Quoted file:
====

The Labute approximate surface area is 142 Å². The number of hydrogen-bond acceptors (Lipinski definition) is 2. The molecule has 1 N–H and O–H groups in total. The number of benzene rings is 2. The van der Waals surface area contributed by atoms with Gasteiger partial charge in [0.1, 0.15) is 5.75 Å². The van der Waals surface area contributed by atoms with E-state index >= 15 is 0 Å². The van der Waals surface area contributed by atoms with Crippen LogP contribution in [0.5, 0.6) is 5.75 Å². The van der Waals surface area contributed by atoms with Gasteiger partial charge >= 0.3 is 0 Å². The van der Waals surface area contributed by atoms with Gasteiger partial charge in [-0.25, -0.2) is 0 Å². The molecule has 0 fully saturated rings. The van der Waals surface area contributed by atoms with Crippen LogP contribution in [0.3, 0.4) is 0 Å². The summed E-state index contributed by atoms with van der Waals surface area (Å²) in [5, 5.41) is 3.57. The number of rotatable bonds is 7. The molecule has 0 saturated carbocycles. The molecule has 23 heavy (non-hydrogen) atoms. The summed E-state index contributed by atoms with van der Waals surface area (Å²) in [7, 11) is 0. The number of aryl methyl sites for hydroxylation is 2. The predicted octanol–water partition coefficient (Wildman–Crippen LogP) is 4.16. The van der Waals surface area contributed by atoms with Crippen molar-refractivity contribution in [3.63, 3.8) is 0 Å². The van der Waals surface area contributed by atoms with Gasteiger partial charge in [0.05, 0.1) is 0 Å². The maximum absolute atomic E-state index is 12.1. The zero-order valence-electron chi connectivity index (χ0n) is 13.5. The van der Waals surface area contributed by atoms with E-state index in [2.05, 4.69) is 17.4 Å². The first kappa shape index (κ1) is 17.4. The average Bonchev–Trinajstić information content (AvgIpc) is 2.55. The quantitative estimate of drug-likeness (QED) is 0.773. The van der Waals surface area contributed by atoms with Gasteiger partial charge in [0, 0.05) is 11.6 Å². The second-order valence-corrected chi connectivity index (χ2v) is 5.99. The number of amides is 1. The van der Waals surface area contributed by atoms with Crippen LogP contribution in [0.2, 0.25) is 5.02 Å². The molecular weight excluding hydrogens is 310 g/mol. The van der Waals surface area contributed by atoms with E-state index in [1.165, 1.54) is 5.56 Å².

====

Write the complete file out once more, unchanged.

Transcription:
The Labute approximate surface area is 142 Å². The number of hydrogen-bond acceptors (Lipinski definition) is 2. The molecule has 1 N–H and O–H groups in total. The number of benzene rings is 2. The van der Waals surface area contributed by atoms with Gasteiger partial charge in [0.1, 0.15) is 5.75 Å². The van der Waals surface area contributed by atoms with E-state index >= 15 is 0 Å². The van der Waals surface area contributed by atoms with Crippen LogP contribution in [0.5, 0.6) is 5.75 Å². The van der Waals surface area contributed by atoms with Gasteiger partial charge >= 0.3 is 0 Å². The van der Waals surface area contributed by atoms with Gasteiger partial charge in [-0.25, -0.2) is 0 Å². The molecule has 0 fully saturated rings. The van der Waals surface area contributed by atoms with Crippen LogP contribution in [0.3, 0.4) is 0 Å². The summed E-state index contributed by atoms with van der Waals surface area (Å²) in [5, 5.41) is 3.57. The number of rotatable bonds is 7. The molecule has 0 saturated carbocycles. The molecule has 23 heavy (non-hydrogen) atoms. The summed E-state index contributed by atoms with van der Waals surface area (Å²) in [7, 11) is 0. The number of aryl methyl sites for hydroxylation is 2. The predicted octanol–water partition coefficient (Wildman–Crippen LogP) is 4.16. The van der Waals surface area contributed by atoms with Crippen molar-refractivity contribution in [3.63, 3.8) is 0 Å². The van der Waals surface area contributed by atoms with Gasteiger partial charge in [0.05, 0.1) is 0 Å². The maximum absolute atomic E-state index is 12.1. The zero-order valence-electron chi connectivity index (χ0n) is 13.5. The van der Waals surface area contributed by atoms with E-state index in [2.05, 4.69) is 17.4 Å². The first kappa shape index (κ1) is 17.4. The average Bonchev–Trinajstić information content (AvgIpc) is 2.55. The quantitative estimate of drug-likeness (QED) is 0.773. The van der Waals surface area contributed by atoms with Gasteiger partial charge in [0, 0.05) is 11.6 Å². The second-order valence-corrected chi connectivity index (χ2v) is 5.99. The number of amides is 1. The van der Waals surface area contributed by atoms with Crippen LogP contribution in [0.2, 0.25) is 5.02 Å². The molecular weight excluding hydrogens is 310 g/mol. The van der Waals surface area contributed by atoms with E-state index in [1.165, 1.54) is 5.56 Å².